NHS

Several people have contacted me about the NHS Bill which was scheduled second for debate on Friday. This Bill aimed to essentially reverse the changes to the NHS introduced by the coalition government in the last Parliament.it was promoted by the former Leader of the Green Party and had the current Leader of the Labour Party named as one of its Sponsors.

A very similar bill was given a Second Reading in the last Parliament and although it progressed into the Committee Stage was ultimately abandoned.

Many of said it was undemocratic that the Bill was not given a fuller debate. I would argue that if the Labour Party had won the election they could have and no doubt would have introduced such a Bill and would have had every right to get it on to the statute book but they did not win the election.

As for debating the issue of the NHS if the Opposition want to debate it they can do anytime they like when they have one of their Opposition Day debates which they are guaranteed a set number of  in each session.

As for the time of the previous debate of foreign national offenders it was open for any member to put forward a motion to end the debate if they thought it had gone on too long. Nobody did.

9 thoughts on “NHS

  1. Thank you for pointing out the procedure process & who brought the case to the house but as one of your constituents I would like to know what were YOUR aims and objectives of your actions in my name. What do you see as your ultimate goal and what benefits it will offer the people who voted for you. Thanks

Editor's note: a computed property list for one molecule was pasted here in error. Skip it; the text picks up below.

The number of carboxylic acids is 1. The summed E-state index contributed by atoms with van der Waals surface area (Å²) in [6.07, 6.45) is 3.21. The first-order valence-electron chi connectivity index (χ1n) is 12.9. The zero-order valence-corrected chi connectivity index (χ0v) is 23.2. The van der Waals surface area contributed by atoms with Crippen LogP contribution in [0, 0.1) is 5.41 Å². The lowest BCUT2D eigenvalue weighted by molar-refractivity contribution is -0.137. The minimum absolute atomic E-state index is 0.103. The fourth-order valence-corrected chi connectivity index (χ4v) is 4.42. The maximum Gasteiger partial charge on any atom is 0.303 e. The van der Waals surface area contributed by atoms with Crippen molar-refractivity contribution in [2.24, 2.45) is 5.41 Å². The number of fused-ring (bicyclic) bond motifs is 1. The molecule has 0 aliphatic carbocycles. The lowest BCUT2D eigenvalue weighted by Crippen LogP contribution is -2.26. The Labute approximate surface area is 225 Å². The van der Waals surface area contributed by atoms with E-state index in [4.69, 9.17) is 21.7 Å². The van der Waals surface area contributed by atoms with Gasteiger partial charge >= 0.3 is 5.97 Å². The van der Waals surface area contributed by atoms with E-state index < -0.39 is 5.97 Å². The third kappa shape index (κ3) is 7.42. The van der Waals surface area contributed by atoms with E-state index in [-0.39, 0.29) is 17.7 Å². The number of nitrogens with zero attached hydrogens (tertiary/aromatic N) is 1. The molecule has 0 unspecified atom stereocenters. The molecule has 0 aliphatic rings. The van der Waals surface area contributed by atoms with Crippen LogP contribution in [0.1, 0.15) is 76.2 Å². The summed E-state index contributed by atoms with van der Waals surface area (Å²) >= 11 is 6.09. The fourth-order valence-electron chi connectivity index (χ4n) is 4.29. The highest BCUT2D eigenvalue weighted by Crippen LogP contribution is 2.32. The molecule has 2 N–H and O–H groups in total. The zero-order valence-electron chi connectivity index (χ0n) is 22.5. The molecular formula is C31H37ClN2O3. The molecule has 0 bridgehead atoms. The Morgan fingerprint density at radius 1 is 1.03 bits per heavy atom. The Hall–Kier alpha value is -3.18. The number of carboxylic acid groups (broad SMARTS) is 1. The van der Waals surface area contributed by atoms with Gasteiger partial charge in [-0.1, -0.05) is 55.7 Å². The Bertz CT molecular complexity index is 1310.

2. Thank you for your response David. As a person who lives in Bury North and sees you as MY Member of Parliament and the person I would go to if I had a problem that my MP could help with. This is why I would suggest it David.

    I feel you represent me and all the good folk of Bury North. Instead of getting bogged down in the semantics David I would like to know the points I raised and as my member of Parliament I always look out for how you vote or discuss issues and the impact it has for better or worse on Bury North and the country as a whole.

    So indeed the other day in Parliament where a national newspaper made accusations against my MP. I ask what were your aims and objectives for your actions and what goals did you hope to achieve and how these actions benefit your constituents and people who ticked the name David Nuttall in the voting booth.

    If you would rather not inform me and others that read your website that’s fine and of course is your prerogative. Good luck for the future. Godspeed

    • Well precisely! If people voted for me they would not expect me to help the Labour Party get their bills onto the statute book when they lot the general election.
      My view is that the reforms to the NHS are best for the people of Bury and indeed the whole country. It would be a mistake to reverse them.

  3. Here’s a question for you David. Do you think that if every person in the country was polled, the majority would be in favour of privatisation of the NHS, or against it? Feel free to guess at whether or not there would be a majority either way. Simple question, no need for one of your typically lengthy answers.

    • Well, as always I guess it depends on the question ( for example I guess not many people would be in favour of stopping the NHS using all the drugs and medicines that have been developed by the private sector and which benefit millions every day! ) but it is hypothetical as no one is suggesting the privatisation of the NHS.